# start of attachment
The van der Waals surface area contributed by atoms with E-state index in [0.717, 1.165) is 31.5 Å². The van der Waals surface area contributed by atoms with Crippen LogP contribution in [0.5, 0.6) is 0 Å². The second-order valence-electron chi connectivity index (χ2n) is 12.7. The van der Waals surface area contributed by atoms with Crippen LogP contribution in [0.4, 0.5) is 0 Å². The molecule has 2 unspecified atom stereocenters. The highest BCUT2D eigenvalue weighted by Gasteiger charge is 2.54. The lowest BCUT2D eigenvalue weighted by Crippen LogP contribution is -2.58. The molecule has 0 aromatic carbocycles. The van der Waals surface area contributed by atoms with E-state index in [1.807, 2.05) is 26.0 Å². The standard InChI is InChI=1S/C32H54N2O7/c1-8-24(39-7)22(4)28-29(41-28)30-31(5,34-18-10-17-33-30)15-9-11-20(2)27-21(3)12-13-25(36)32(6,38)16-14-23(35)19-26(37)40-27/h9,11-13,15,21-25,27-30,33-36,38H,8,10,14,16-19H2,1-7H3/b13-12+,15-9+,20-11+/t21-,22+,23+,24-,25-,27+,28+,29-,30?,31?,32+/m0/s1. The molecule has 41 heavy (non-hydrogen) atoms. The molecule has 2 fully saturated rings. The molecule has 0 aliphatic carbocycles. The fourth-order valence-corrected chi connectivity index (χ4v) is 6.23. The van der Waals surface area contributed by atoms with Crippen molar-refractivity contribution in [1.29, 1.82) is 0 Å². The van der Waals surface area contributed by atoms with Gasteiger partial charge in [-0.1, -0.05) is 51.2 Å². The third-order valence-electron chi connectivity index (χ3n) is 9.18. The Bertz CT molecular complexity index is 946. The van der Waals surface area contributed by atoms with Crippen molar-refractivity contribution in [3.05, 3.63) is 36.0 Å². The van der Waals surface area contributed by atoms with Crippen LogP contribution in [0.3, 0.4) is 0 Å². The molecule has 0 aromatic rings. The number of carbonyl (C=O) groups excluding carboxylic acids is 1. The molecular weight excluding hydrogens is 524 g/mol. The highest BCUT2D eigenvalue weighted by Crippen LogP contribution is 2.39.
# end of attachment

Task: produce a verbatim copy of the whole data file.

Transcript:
The van der Waals surface area contributed by atoms with E-state index in [0.717, 1.165) is 31.5 Å². The van der Waals surface area contributed by atoms with Crippen LogP contribution in [0.5, 0.6) is 0 Å². The second-order valence-electron chi connectivity index (χ2n) is 12.7. The van der Waals surface area contributed by atoms with Crippen LogP contribution in [0.4, 0.5) is 0 Å². The molecule has 2 unspecified atom stereocenters. The highest BCUT2D eigenvalue weighted by Gasteiger charge is 2.54. The lowest BCUT2D eigenvalue weighted by Crippen LogP contribution is -2.58. The molecule has 0 aromatic carbocycles. The van der Waals surface area contributed by atoms with E-state index in [1.807, 2.05) is 26.0 Å². The standard InChI is InChI=1S/C32H54N2O7/c1-8-24(39-7)22(4)28-29(41-28)30-31(5,34-18-10-17-33-30)15-9-11-20(2)27-21(3)12-13-25(36)32(6,38)16-14-23(35)19-26(37)40-27/h9,11-13,15,21-25,27-30,33-36,38H,8,10,14,16-19H2,1-7H3/b13-12+,15-9+,20-11+/t21-,22+,23+,24-,25-,27+,28+,29-,30?,31?,32+/m0/s1. The molecule has 41 heavy (non-hydrogen) atoms. The molecule has 2 fully saturated rings. The molecule has 0 aliphatic carbocycles. The fourth-order valence-corrected chi connectivity index (χ4v) is 6.23. The van der Waals surface area contributed by atoms with Crippen molar-refractivity contribution in [1.29, 1.82) is 0 Å². The van der Waals surface area contributed by atoms with Gasteiger partial charge in [-0.1, -0.05) is 51.2 Å². The third-order valence-electron chi connectivity index (χ3n) is 9.18. The Bertz CT molecular complexity index is 946. The van der Waals surface area contributed by atoms with Crippen molar-refractivity contribution in [3.05, 3.63) is 36.0 Å². The van der Waals surface area contributed by atoms with Crippen LogP contribution in [0.3, 0.4) is 0 Å². The molecule has 0 aromatic rings. The number of carbonyl (C=O) groups excluding carboxylic acids is 1. The molecular weight excluding hydrogens is 524 g/mol. The highest BCUT2D eigenvalue weighted by Crippen LogP contribution is 2.39.